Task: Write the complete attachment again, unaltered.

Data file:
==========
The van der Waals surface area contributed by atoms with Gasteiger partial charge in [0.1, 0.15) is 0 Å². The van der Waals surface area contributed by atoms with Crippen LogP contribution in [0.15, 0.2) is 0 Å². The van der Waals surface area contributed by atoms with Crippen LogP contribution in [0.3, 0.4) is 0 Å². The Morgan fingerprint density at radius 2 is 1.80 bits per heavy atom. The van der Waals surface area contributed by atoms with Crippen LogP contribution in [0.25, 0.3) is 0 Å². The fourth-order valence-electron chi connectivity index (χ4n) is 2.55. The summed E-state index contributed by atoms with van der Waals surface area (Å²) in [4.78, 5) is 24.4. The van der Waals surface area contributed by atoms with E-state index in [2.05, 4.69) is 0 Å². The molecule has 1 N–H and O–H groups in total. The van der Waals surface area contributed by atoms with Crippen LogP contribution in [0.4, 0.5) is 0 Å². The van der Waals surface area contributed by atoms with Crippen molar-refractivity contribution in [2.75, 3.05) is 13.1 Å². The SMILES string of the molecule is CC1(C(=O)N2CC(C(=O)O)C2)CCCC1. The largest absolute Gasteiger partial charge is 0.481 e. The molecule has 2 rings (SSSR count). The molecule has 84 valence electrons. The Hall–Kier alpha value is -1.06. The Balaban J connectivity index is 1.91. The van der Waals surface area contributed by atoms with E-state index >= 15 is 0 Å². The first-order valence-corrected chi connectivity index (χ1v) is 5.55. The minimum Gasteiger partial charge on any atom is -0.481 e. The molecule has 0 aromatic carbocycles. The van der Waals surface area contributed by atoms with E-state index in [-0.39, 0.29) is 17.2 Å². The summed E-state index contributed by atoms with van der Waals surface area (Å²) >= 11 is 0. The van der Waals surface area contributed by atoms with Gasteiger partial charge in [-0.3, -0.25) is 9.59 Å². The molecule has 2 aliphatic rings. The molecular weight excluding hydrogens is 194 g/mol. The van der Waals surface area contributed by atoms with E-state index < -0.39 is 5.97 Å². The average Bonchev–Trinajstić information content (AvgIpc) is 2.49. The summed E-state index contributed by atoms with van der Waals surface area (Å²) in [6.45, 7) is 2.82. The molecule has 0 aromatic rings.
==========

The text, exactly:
The van der Waals surface area contributed by atoms with Gasteiger partial charge in [0.1, 0.15) is 0 Å². The van der Waals surface area contributed by atoms with Crippen LogP contribution in [0.15, 0.2) is 0 Å². The van der Waals surface area contributed by atoms with Crippen LogP contribution in [0.3, 0.4) is 0 Å². The Morgan fingerprint density at radius 2 is 1.80 bits per heavy atom. The van der Waals surface area contributed by atoms with Crippen LogP contribution in [0.25, 0.3) is 0 Å². The fourth-order valence-electron chi connectivity index (χ4n) is 2.55. The summed E-state index contributed by atoms with van der Waals surface area (Å²) in [4.78, 5) is 24.4. The van der Waals surface area contributed by atoms with E-state index in [2.05, 4.69) is 0 Å². The molecule has 1 N–H and O–H groups in total. The van der Waals surface area contributed by atoms with Crippen LogP contribution in [0.4, 0.5) is 0 Å². The van der Waals surface area contributed by atoms with Crippen molar-refractivity contribution in [2.75, 3.05) is 13.1 Å². The SMILES string of the molecule is CC1(C(=O)N2CC(C(=O)O)C2)CCCC1. The largest absolute Gasteiger partial charge is 0.481 e. The molecule has 2 rings (SSSR count). The molecule has 84 valence electrons. The Hall–Kier alpha value is -1.06. The Balaban J connectivity index is 1.91. The van der Waals surface area contributed by atoms with E-state index >= 15 is 0 Å². The first-order valence-corrected chi connectivity index (χ1v) is 5.55. The minimum Gasteiger partial charge on any atom is -0.481 e. The molecule has 0 aromatic carbocycles. The van der Waals surface area contributed by atoms with E-state index in [-0.39, 0.29) is 17.2 Å². The summed E-state index contributed by atoms with van der Waals surface area (Å²) >= 11 is 0. The van der Waals surface area contributed by atoms with Gasteiger partial charge in [-0.3, -0.25) is 9.59 Å². The molecule has 2 aliphatic rings. The molecular weight excluding hydrogens is 194 g/mol. The van der Waals surface area contributed by atoms with E-state index < -0.39 is 5.97 Å². The average Bonchev–Trinajstić information content (AvgIpc) is 2.49. The summed E-state index contributed by atoms with van der Waals surface area (Å²) in [6.45, 7) is 2.82. The molecule has 0 aromatic rings.